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Derry’s new Bishop believes the way forward is not to live in the past

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The new Bishop of Derry smiles, shakes my hand and invites me to take a seat.

The Very Rev. Dr. Donal McKeown makes an excellent first impression. He’s welcoming, friendly and I felt remarkably comfortable in his company.

Dr. McKeown will be officially installed as the new Bishop of the Derry Diocese on Sunday but in 2001 when he was appointed as Auxiliary Bishop in the diocese of Down and Connor he didn’t get the reaction from his mother, Rose McKeown (nee McMeel) he expected.

“My mother was a wonderful woman - when I told her that I’d been asked to take on the role of Auxiliary Bishop of Down and Connor she asked me could they not find anyone else. And when people approached my mother to congratulate her on my appointment she would always tell them that it wasn’t congratulating I needed, but more prayers,” he laughs.

Dr. McKeown was born in Belfast in 1950 and next Saturday he will celebrate his 64th birthday.

The time spent in Belfast was brief as Dr. McKeown was to spend his childhood and early adult life growing up in Randalstown Co. Antrim and it was here he developed a real passion for the GAA.

Dr. McKeown’s father was called James and he owned a clock fixing shop in the town.

“My father was one of 13 children and only one of them left the town for America - the McKeowns were thick on the ground back then,” he smiles.

Rose, his mother, was a primary school teacher from Moneyglass and it was through her that Dr. McKeown became passionate about all things to do with education.

“I was part of a very large clan growing up, both on my mother’s and father’s side.

“I was also very much part of the community through the local GAA club - for which I played both football and hurling very poorly.

“I played for Creggan Kickhams GAC so I suppose you could say I’ve swapped one Creggan for the other.”

One of Dr. McKeown’s greatest dilemma’s may prove to have nothing to with clerical issues but instead he is worried what might happen should his beloved Antrim meet any of the three counties which fall under the Derry Diocese.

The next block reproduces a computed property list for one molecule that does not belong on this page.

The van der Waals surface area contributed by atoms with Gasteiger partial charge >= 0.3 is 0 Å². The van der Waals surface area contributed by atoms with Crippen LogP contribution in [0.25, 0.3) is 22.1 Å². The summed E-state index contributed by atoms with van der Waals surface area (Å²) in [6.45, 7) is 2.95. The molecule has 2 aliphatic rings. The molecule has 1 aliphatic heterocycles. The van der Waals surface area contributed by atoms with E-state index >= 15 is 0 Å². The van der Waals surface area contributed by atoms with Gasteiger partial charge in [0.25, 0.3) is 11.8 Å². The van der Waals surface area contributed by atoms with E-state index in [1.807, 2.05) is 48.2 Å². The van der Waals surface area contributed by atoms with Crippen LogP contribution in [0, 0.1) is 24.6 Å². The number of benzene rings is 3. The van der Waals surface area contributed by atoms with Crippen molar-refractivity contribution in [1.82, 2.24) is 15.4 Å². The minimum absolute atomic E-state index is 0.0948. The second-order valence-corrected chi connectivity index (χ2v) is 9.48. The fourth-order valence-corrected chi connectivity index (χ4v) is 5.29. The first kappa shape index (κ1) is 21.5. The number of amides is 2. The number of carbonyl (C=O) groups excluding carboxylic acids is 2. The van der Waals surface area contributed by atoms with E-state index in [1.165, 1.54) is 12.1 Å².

“I don’t know what I am going to do when Derry play Donegal in the Championship and then there’s also Tyrone to worry about - they are three heavy hitters when it comes to football so I’ll leave that one in the hand of the Lord,” he smiles.

“Randalstown was a great town. No one in Randalstown died during the Troubles which meant I grew up in a remarkably mixed community and it’s remained that way, thankfully.”

After completing his studies at Mount St. Michael’s Primary School in Randalstown Dr. McKeown went on become a boarder at St. MacNissi’s College, Garron Tower.

Dr. McKeown completed his studies at St. MacNissi’s College with a distinction in Modern Languages.

In 1968, Dr. McKeown entered the Diocesan Seminary, Saint Malachy’s College and studied at Queen’s University Belfast where he graduated with a Bachelor’s Degree with Honours in Italian and German in 1973.

Dr. McKeown taught English in Dieburg, Germany in 1970 and from 1971 to 1973 he was the Northern Ireland correspondent for the German Katholische Nachrichten Agentur.

Then, from 1973 to 1978 Dr. McKeown studied Theology at the Pontifical Gregorian University in Rome.

It was during his time in Rome that he did occasional work as a newscaster for the Vatican Radio and as a correspondent for RTE radio’s Irish language programme An Saol Mor.

Dr. McKeown was ordained in 1977 and was briefly chaplain at the Mater Hospital in Belfast.

In 1978, Dr. McKeown embraced his second vocation.-teaching. He remained a teacher for the next 23 years until he was made as Titular Bishop of Cell Ausaille and Auxiliary Bishop of Down and Connor in February 2001.

“I’ll let the people in a little secret. When I was Auxiliary Bishop of Down and Connor we got all of the good ideas of how best to manage a diocese from Derry - so anything that ended up working in Down and Connor did so because it was a success in Derry first,” he laughs.

In the last few years the Roman Catholic Church has been severely criticised for the way in which it conducted itself before, during and after the clerical abuse scandal.

It was an issue that Dr. McKeown refused to shy away from and said if there is to be anyway forward then the victims of abuse must be helped to heal.

“I think people have been very badly hurt and looking after them and helping them to move forward has to be number one priority.

“Everyone will have their own particular needs. If that means meeting with people and talking with people I will do it.

“The church has offered help and support and the church is now ready to offer spiritual help to those victims who want to continue on with their faith journey.

“However, I don’t think we benefit as a society living in the past and we have to be able to generate the idea that there’s hope for the future.”

When Dr. McKeown is not busy with his responsibilities of being a bishop he likes to relax by listening to classical music and cutting turf with his brother in Randalstown but he says his real source of joy in life is people.

“It’s people who keep me going. I just love meeting and talking with people and listening to what they have to say,” she smiles.

 

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